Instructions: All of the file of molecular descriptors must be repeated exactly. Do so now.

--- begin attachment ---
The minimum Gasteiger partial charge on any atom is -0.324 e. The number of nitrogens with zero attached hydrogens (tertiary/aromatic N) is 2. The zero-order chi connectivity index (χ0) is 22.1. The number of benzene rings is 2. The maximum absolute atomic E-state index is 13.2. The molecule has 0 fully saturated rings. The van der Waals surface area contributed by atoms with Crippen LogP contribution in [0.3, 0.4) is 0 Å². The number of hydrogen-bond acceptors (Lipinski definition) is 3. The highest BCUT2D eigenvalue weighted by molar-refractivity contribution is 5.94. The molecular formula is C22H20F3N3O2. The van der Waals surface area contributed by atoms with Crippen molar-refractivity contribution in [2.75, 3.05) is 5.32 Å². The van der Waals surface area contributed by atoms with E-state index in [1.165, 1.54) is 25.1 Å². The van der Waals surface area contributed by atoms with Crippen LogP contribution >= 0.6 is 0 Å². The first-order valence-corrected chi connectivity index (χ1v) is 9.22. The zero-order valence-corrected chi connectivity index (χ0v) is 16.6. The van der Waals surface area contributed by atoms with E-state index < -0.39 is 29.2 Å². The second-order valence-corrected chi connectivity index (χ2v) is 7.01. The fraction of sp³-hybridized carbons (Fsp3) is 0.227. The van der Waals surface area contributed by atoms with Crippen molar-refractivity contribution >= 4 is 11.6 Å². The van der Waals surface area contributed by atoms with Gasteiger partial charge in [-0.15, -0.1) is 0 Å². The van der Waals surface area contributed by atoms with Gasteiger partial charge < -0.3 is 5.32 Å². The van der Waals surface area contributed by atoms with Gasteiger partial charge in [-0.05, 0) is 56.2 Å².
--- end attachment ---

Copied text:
The minimum Gasteiger partial charge on any atom is -0.324 e. The number of nitrogens with zero attached hydrogens (tertiary/aromatic N) is 2. The zero-order chi connectivity index (χ0) is 22.1. The number of benzene rings is 2. The maximum absolute atomic E-state index is 13.2. The molecule has 0 fully saturated rings. The van der Waals surface area contributed by atoms with Crippen LogP contribution in [0.3, 0.4) is 0 Å². The number of hydrogen-bond acceptors (Lipinski definition) is 3. The highest BCUT2D eigenvalue weighted by molar-refractivity contribution is 5.94. The molecular formula is C22H20F3N3O2. The van der Waals surface area contributed by atoms with Crippen molar-refractivity contribution in [2.75, 3.05) is 5.32 Å². The van der Waals surface area contributed by atoms with E-state index in [1.165, 1.54) is 25.1 Å². The van der Waals surface area contributed by atoms with Crippen LogP contribution >= 0.6 is 0 Å². The first-order valence-corrected chi connectivity index (χ1v) is 9.22. The zero-order valence-corrected chi connectivity index (χ0v) is 16.6. The van der Waals surface area contributed by atoms with E-state index < -0.39 is 29.2 Å². The second-order valence-corrected chi connectivity index (χ2v) is 7.01. The fraction of sp³-hybridized carbons (Fsp3) is 0.227. The van der Waals surface area contributed by atoms with Crippen molar-refractivity contribution >= 4 is 11.6 Å². The van der Waals surface area contributed by atoms with Gasteiger partial charge in [-0.15, -0.1) is 0 Å². The van der Waals surface area contributed by atoms with Gasteiger partial charge < -0.3 is 5.32 Å². The van der Waals surface area contributed by atoms with Gasteiger partial charge in [-0.05, 0) is 56.2 Å².